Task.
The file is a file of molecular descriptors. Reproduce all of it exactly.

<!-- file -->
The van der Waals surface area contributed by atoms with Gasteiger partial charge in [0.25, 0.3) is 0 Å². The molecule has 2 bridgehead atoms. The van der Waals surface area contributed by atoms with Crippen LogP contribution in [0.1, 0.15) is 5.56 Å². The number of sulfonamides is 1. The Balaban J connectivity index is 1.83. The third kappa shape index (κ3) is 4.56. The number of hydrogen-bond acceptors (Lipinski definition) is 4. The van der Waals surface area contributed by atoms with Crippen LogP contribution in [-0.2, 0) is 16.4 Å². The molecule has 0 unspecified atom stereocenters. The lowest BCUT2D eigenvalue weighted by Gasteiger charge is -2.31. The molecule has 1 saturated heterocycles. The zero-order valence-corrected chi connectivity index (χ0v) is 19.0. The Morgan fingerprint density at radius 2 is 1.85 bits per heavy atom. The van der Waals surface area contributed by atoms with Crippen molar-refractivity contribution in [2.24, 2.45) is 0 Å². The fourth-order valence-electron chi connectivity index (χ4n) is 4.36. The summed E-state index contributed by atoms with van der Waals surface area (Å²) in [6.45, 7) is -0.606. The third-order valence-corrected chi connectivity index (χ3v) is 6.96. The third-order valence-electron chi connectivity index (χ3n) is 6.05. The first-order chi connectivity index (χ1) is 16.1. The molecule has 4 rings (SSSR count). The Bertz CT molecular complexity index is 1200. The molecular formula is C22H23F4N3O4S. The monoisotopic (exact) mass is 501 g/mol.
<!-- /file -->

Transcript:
The van der Waals surface area contributed by atoms with Gasteiger partial charge in [0.25, 0.3) is 0 Å². The molecule has 2 bridgehead atoms. The van der Waals surface area contributed by atoms with Crippen LogP contribution in [0.1, 0.15) is 5.56 Å². The number of sulfonamides is 1. The Balaban J connectivity index is 1.83. The third kappa shape index (κ3) is 4.56. The number of hydrogen-bond acceptors (Lipinski definition) is 4. The van der Waals surface area contributed by atoms with Crippen LogP contribution in [-0.2, 0) is 16.4 Å². The molecule has 0 unspecified atom stereocenters. The lowest BCUT2D eigenvalue weighted by Gasteiger charge is -2.31. The molecule has 1 saturated heterocycles. The zero-order valence-corrected chi connectivity index (χ0v) is 19.0. The Morgan fingerprint density at radius 2 is 1.85 bits per heavy atom. The van der Waals surface area contributed by atoms with Crippen molar-refractivity contribution in [2.24, 2.45) is 0 Å². The fourth-order valence-electron chi connectivity index (χ4n) is 4.36. The summed E-state index contributed by atoms with van der Waals surface area (Å²) in [6.45, 7) is -0.606. The third-order valence-corrected chi connectivity index (χ3v) is 6.96. The third-order valence-electron chi connectivity index (χ3n) is 6.05. The first-order chi connectivity index (χ1) is 16.1. The molecule has 4 rings (SSSR count). The Bertz CT molecular complexity index is 1200. The molecular formula is C22H23F4N3O4S. The monoisotopic (exact) mass is 501 g/mol.